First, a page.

On December 2, 2011, the Supreme Court of British Columbia awarded Marilyn Baptiste, on her own behalf and on behalf of the members of the Xeni Gwet’in First Nation Government and the Tsilhqot’in Nation, an interim injunction restraining Taseko Mines Limited from carrying out exploration work authorized by two provincial permits.
Despite recent direction from the Supreme Court of Canada, this case illustrates how there is still considerable ambiguity in the law regarding the content of the Crown’s duty to consult. Specifically, it raises the issue of whether past and potential future events, which are not directly related to the Crown action that triggered the duty to consult, are relevant in determining the scope of consultation required.
Taseko is the proponent of the Prosperity Project, a proposed open pit gold and copper mine (the Project). The Project was rejected by a federal environmental assessment review panel in 2010. In 2011, Taseko submitted a revised project description to the Canadian Environmental Assessment Agency, who again referred the revised Project to a review panel for assessment.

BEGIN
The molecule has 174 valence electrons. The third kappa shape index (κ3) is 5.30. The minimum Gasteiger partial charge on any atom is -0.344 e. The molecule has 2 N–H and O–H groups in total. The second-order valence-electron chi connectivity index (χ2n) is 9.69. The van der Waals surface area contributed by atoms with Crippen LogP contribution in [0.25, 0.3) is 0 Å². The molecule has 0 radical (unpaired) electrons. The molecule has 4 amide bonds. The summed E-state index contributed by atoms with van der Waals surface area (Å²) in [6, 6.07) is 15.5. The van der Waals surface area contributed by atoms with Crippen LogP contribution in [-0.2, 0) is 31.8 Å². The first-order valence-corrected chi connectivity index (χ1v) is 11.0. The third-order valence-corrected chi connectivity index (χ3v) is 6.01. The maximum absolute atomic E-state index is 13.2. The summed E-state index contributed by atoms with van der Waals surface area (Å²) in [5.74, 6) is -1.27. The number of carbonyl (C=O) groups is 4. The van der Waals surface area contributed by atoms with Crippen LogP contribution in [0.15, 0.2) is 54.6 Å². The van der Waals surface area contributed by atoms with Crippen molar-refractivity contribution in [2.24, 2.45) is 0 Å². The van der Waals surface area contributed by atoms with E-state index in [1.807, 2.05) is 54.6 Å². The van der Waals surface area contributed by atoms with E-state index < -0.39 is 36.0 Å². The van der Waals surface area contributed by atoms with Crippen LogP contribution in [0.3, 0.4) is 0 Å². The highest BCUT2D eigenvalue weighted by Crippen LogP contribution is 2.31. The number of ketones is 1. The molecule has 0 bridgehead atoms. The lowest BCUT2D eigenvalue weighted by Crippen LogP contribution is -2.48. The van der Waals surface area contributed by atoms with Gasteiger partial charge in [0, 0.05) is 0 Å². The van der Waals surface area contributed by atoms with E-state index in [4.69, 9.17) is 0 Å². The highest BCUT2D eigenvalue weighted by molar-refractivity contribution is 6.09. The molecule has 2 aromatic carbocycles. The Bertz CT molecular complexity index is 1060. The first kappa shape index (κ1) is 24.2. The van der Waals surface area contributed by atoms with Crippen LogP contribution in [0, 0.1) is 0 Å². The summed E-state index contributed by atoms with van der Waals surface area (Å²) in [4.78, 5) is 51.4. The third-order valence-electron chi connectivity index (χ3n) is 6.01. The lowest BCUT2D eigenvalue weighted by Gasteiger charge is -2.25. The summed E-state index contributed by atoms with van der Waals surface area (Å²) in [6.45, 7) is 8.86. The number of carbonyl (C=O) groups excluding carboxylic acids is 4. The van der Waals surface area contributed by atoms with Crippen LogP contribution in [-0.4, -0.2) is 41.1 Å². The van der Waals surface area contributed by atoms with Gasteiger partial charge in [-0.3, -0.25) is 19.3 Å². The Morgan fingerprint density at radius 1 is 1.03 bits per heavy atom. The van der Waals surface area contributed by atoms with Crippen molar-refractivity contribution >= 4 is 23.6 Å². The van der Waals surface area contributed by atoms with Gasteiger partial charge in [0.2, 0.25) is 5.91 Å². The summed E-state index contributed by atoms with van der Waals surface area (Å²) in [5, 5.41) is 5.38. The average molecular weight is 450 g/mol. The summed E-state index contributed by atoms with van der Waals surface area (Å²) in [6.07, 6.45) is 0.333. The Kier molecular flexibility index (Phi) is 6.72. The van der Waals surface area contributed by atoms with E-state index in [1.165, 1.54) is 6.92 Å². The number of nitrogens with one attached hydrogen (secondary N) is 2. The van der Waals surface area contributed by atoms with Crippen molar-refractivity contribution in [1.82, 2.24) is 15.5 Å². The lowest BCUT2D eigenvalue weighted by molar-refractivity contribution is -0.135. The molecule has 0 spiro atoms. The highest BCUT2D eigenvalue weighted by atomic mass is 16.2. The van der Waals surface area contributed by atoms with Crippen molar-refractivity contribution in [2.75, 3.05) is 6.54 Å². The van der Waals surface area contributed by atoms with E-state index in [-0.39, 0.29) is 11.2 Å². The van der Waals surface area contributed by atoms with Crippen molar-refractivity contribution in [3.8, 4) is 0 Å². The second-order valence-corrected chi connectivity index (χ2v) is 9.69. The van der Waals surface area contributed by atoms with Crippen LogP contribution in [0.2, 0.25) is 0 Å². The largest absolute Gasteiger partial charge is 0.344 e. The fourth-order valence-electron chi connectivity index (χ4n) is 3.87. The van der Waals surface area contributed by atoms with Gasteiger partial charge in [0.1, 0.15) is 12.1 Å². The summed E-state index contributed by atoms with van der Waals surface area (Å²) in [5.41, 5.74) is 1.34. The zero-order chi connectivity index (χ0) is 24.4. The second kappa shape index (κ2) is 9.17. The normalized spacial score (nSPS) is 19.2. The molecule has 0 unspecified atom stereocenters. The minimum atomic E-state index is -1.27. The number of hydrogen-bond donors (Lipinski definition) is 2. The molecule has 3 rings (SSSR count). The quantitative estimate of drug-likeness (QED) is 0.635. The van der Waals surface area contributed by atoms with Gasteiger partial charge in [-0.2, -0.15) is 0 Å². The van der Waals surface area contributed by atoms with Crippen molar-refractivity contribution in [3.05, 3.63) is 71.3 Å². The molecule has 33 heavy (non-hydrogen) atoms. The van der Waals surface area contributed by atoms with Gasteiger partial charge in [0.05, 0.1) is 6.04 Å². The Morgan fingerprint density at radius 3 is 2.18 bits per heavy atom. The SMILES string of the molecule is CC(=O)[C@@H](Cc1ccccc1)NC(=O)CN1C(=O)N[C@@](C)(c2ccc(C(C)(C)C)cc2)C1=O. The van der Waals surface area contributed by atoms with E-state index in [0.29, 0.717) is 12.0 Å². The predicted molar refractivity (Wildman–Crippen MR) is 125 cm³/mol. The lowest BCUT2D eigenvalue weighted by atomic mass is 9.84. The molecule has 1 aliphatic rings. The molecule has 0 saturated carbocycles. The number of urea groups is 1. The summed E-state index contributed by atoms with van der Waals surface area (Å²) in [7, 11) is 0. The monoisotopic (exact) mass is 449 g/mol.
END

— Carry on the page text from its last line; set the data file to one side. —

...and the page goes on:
Marilyn Baptiste is the Chief of the Xeni Gwet’in, one of six bands that constitute the Tsilhqot’in Nation. The Supreme Court of British Columbia previously held that the Tsilhqot’in Nation has Aboriginal rights in the area within which the Prosperity Project is to be located.
In October and November 2011, Taseko obtained two provincial permits authorizing it to carry out exploration work relevant to the engineering of the Project. Upon attempting to access the Project site, Taseko was faced with a blockade. The Xeni Gwet’in and Tsilhqot’in Nation (together, the “applicants”) commenced judicial review proceedings seeking to quash the provincial permits on the ground that the Crown breached its duty to consult. The applicants also applied for an interim injunction restraining the activities authorized by the permits pending determination of the judicial review application.
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